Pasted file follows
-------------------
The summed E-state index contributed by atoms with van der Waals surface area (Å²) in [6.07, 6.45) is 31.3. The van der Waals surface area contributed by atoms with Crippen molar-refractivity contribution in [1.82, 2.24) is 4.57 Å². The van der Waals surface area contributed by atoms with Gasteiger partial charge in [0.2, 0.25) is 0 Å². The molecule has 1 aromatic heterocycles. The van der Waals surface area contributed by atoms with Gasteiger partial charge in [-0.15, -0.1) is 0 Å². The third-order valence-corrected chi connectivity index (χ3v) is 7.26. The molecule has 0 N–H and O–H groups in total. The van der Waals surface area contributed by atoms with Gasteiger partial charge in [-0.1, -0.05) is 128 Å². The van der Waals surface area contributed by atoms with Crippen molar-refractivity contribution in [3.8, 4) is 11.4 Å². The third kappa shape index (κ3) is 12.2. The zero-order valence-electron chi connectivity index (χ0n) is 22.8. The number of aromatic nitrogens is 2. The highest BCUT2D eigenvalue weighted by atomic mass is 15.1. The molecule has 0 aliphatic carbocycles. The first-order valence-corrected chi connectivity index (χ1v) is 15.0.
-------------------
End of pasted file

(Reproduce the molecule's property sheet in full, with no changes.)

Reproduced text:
The summed E-state index contributed by atoms with van der Waals surface area (Å²) in [6.07, 6.45) is 31.3. The van der Waals surface area contributed by atoms with Crippen molar-refractivity contribution in [1.82, 2.24) is 4.57 Å². The van der Waals surface area contributed by atoms with Gasteiger partial charge in [0.2, 0.25) is 0 Å². The molecule has 1 aromatic heterocycles. The van der Waals surface area contributed by atoms with Gasteiger partial charge in [-0.15, -0.1) is 0 Å². The third-order valence-corrected chi connectivity index (χ3v) is 7.26. The molecule has 0 N–H and O–H groups in total. The van der Waals surface area contributed by atoms with Gasteiger partial charge in [-0.1, -0.05) is 128 Å². The van der Waals surface area contributed by atoms with Crippen molar-refractivity contribution in [3.8, 4) is 11.4 Å². The third kappa shape index (κ3) is 12.2. The zero-order valence-electron chi connectivity index (χ0n) is 22.8. The number of aromatic nitrogens is 2. The highest BCUT2D eigenvalue weighted by atomic mass is 15.1. The molecule has 0 aliphatic carbocycles. The first-order valence-corrected chi connectivity index (χ1v) is 15.0.